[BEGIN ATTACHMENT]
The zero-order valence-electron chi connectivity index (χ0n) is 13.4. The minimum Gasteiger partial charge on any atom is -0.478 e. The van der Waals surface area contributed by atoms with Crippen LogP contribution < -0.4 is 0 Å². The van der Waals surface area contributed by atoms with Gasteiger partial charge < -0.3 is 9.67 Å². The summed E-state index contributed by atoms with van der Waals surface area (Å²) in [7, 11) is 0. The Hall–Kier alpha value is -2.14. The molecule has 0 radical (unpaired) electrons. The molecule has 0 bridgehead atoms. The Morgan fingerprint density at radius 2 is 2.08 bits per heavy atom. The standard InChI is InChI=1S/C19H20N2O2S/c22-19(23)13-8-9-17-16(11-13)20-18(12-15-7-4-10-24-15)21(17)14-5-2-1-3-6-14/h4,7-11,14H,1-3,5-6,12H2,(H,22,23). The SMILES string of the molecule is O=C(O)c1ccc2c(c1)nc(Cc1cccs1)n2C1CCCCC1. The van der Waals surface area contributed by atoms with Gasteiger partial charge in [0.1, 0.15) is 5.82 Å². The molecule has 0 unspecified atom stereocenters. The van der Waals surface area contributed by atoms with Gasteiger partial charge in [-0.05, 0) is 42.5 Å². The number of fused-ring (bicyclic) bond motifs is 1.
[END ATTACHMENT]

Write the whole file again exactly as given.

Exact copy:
The zero-order valence-electron chi connectivity index (χ0n) is 13.4. The minimum Gasteiger partial charge on any atom is -0.478 e. The van der Waals surface area contributed by atoms with Crippen LogP contribution < -0.4 is 0 Å². The van der Waals surface area contributed by atoms with Gasteiger partial charge < -0.3 is 9.67 Å². The summed E-state index contributed by atoms with van der Waals surface area (Å²) in [7, 11) is 0. The Hall–Kier alpha value is -2.14. The molecule has 0 radical (unpaired) electrons. The molecule has 0 bridgehead atoms. The Morgan fingerprint density at radius 2 is 2.08 bits per heavy atom. The standard InChI is InChI=1S/C19H20N2O2S/c22-19(23)13-8-9-17-16(11-13)20-18(12-15-7-4-10-24-15)21(17)14-5-2-1-3-6-14/h4,7-11,14H,1-3,5-6,12H2,(H,22,23). The SMILES string of the molecule is O=C(O)c1ccc2c(c1)nc(Cc1cccs1)n2C1CCCCC1. The van der Waals surface area contributed by atoms with Gasteiger partial charge in [0.1, 0.15) is 5.82 Å². The molecule has 0 unspecified atom stereocenters. The van der Waals surface area contributed by atoms with Gasteiger partial charge in [-0.05, 0) is 42.5 Å². The number of fused-ring (bicyclic) bond motifs is 1.